Definition of laconic in English:

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Pronunciation: /ləˈkɒnɪk/


(Of a person, speech, or style of writing) using very few words: his laconic reply suggested a lack of interest in the topic
More example sentences
  • He spoke in an unfeasibly low voice, with the lyrical and laconic speech so typical of the Jamaicans.
  • The problem is likely to be, at least in part, Hilberg's laconic style.
  • In contrast to the laconic style of most garage MCs, Mills rhymes in a startling, panicked yelp.
brief, concise, terse, succinct, short, economical, elliptical, crisp, pithy, to the point, incisive, short and sweet, compendious;
abrupt, blunt, curt, clipped, monosyllabic, brusque, pointed, gruff, sharp, tart;
epigrammatic, aphoristic, gnomic
taciturn, of few words, uncommunicative, reticent, quiet, untalkative, reserved, silent, speechless, tight-lipped, unforthcoming, brusque



Pronunciation: /ləˈkɒnɪk(ə)li/
Example sentences
  • ‘You make your first record,’ says Goldenhorse stalwart Geoff Maddock laconically, ‘and no one knows who you are.’
  • ‘Too soon to tell,’ Zhou laconically riposted.
  • ‘Fan letters,’ he says laconically, ripping them open and reading out some choice sentences.


Pronunciation: /ləˈkɒnɪsɪz(ə)m/
Example sentences
  • His peculiar mix of laconicism and loquaciousness means that when he talks you tend to listen closely.
  • In the former category were the blunt epigrams of Otto Luening's Third Short Sonata, the graceful, playful modesty of Ibert's ‘Jeux’ and the altogether more wintry laconicism of Edison Denisov's Four Pieces for the two instruments.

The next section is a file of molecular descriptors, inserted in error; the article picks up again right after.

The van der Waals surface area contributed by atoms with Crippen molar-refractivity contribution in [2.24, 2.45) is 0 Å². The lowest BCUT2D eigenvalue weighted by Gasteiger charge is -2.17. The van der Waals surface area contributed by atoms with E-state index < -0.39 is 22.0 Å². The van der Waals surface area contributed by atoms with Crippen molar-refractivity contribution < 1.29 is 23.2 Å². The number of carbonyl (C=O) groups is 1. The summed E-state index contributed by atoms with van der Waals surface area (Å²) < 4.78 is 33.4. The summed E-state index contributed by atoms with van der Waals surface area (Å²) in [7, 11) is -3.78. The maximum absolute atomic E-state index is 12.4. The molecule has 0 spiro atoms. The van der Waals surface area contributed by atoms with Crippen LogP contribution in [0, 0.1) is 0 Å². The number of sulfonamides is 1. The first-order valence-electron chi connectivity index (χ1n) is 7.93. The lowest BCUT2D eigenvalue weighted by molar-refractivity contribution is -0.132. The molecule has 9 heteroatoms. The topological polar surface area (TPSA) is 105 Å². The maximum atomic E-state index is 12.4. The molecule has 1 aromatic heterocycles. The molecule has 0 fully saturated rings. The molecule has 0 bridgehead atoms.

• In its starkness and simplicity, Dead Man returns to the crystalline laconicism of Jarmusch's Stranger Than Paradise; and though we may sense that this saga is essentially without hope, we are still wryly bemused and frequently amused.


Pronunciation: /ˈlakəˌnɪz(ə)m/
Example sentences
  • Comparing the book with Shahnama-e-Islam, Maulana Akhlaque Hussain Qasmi said that the author had done a very good job in applying eloquence and laconism to his writing skill.
  • CIA bods clearly tend toward the ‘strong, silent’ type as this sentence is a model of laconism.
  • Terence Morgan's Drake, endowed from the start with an uncanny self-confidence, struck exactly the right balance between poker-faced laconism and Errol Flynn-like exuberance.


Mid 16th century (in the sense 'Laconian'): via Latin from Greek Lakōnikos, from Lakōn 'Laconia, Sparta', the Spartans being known for their terse speech.

  • The Spartans or Laconians of ancient Greece were known for their austere lifestyle and pithy speech. When Philip of Macedon threatened to invade Laconia in the 4th century bc, he wrote to its governing magistrates to try to frighten them into submission, saying that if he entered Laconia he would raze it to the ground. They are reported to have sent a one-word reply—‘If’. Since the 16th century laconic has meant ‘using very few words’. See also spartan

Words that rhyme with laconic

anachronic, animatronic, bionic, Brythonic, bubonic, Byronic, canonic, carbonic, catatonic, chalcedonic, chronic, colonic, conic, cyclonic, daemonic, demonic, diatonic, draconic, electronic, embryonic, euphonic, harmonic, hegemonic, histrionic, homophonic, hypersonic, iconic, ionic, ironic, isotonic, macaronic, Masonic, Miltonic, mnemonic, monotonic, moronic, Napoleonic, philharmonic, phonic, Platonic, Plutonic, polyphonic, quadraphonic, sardonic, saxophonic, siphonic, Slavonic, sonic, stereophonic, subsonic, subtonic, symphonic, tectonic, Teutonic, thermionic, tonic, transonic, ultrasonic

For editors and proofreaders

Line breaks: la|con¦ic

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